I can't remember if there are Q&A's after "The Sleeping Beauty", but I suspect not. I do remember people referring to "Swan Lake" in the Q&A after the program that followed SL last time.

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If I remember correctly, there are no Q&A's after "Swan Lake". It's a long, long ballet...

What she said. It's just too long to add another hour to the end of the event. It's the same reason there's not a full intermission between acts 3 and 4. Especially on matinee days, you want to get the matinee crowd out of the theater and let their seats cool down before the evening crowd shows up to sit in them...

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Another casting change for the second week -- Carrie Imler and B Bold are not going to be performing after all. He is still recuperating from an injury, and they didn't have time for her to rehearse with a different partner. So Nakamura and Postelwaite are getting another turn at it on Sunday.

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I hope Bold recovers quickly and fully.

It's a shame that Imler won't be able to perform Odette/Odile this season.

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Carla Korbes danced Odette/Odile this evening. It might be more accurate to say that she sang it, the way people say that Yo Yo Ma's cello playing sings. Her movement quality is unique and immediately recognizable, the way Pavarotti's or Nilsson's is after just a few notes, and equally beautiful.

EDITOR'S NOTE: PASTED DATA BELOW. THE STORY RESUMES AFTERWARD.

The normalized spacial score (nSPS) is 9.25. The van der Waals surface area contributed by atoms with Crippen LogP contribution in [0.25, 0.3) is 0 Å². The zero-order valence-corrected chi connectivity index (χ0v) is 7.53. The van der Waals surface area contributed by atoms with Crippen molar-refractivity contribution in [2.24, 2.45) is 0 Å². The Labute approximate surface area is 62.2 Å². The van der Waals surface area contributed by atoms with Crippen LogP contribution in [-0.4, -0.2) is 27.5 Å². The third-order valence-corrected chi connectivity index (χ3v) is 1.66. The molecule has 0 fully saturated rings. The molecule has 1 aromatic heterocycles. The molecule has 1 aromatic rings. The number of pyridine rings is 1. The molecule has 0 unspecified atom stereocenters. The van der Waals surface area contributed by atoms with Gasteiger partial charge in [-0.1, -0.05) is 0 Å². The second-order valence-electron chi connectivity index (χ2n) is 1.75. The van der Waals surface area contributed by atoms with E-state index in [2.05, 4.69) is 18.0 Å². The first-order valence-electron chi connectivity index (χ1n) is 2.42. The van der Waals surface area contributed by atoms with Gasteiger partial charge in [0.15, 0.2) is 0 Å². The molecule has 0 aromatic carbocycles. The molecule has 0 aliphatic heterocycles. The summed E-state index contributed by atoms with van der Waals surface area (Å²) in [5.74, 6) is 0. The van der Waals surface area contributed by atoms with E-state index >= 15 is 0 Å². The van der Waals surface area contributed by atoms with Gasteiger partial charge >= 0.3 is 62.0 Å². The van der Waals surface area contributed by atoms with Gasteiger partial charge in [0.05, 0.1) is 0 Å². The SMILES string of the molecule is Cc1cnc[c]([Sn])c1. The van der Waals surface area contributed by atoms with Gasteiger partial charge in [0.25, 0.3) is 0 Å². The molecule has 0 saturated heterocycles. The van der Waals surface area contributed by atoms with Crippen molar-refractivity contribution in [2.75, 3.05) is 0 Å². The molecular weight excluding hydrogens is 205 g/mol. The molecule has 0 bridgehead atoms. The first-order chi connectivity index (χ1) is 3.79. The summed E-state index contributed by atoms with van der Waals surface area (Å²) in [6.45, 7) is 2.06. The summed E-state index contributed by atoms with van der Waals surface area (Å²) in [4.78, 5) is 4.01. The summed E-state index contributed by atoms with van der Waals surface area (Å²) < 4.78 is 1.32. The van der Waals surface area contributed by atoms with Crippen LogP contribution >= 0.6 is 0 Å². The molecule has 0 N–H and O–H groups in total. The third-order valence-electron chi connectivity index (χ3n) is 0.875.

The only other thing I'm going to say about it is that the next time "Swan Lake" is performed here, get on a plane, train, automobile, bicycle, or auto-rickshaw and make sure you see her in it. I wish that everyone reading this site could.

Stanko Milov danced Siegfried, and he was ON tonight, the best I've seen him this season, but more importantly, he was partner and dramatic counterpoint to Korbes' O/O. The physical stand-off between him and William Lin-Yee at the end of Act II was great to see: two tall, powerful dancers standing their ground. Lin-Yee was roundly booed at the final curtain calls, which means his characterization was a great success.

The Jester in this production is an unusual character: he's clearly a friend to the Prince and a valued member of the royal household, at the same time having several bravura solos. What is impressive about Stowell's vision for the character is that it doesn't require shamelessness. Benjamin Griffiths' characterization was sunny and his dancing plush: what beautiful technique he has. Another unusual take on character is the Persian Dance in Act III: while the attendants, all kids from the school, had typical Oriental story ballet movement, the Persian Dancer role has a lot of dignity, a quality not often associated with a woman in harem pants and a bare midriff. Especially when danced by Ariana Lallone, who performed with great stature and without the slightest hint of subservience.

There was a pre-curtain announcement that Seth Orza would dance in the Pas de Trois in place of Jonathan Porretta. I'm not sure how much practice Orza had with his partners, Rachel Foster and Jodie Thomas -- he's rather taller than both -- but it wasn't a completely smooth ride, although his solo work was terrific. Rachel Foster has a wonderful way of making each solo role a jewel: in the Pas de Trois, her legs and feet were precise and pristine, and in the Neopolitan in Act III, with a comparably wonderful James Moore, she resembled Patricia McBride for a brief second, and made me want to see them both in Balanchine's Tarantella. Jodie Thomas played little riffs on the timing; it's great to see her dancing with freedom and rhythmic expression. In the Polonaise, a tiny brunette in muted green who was partnered by Sokvanarra Sar caught my eye even in the back row with her crisp timing and expressive arms.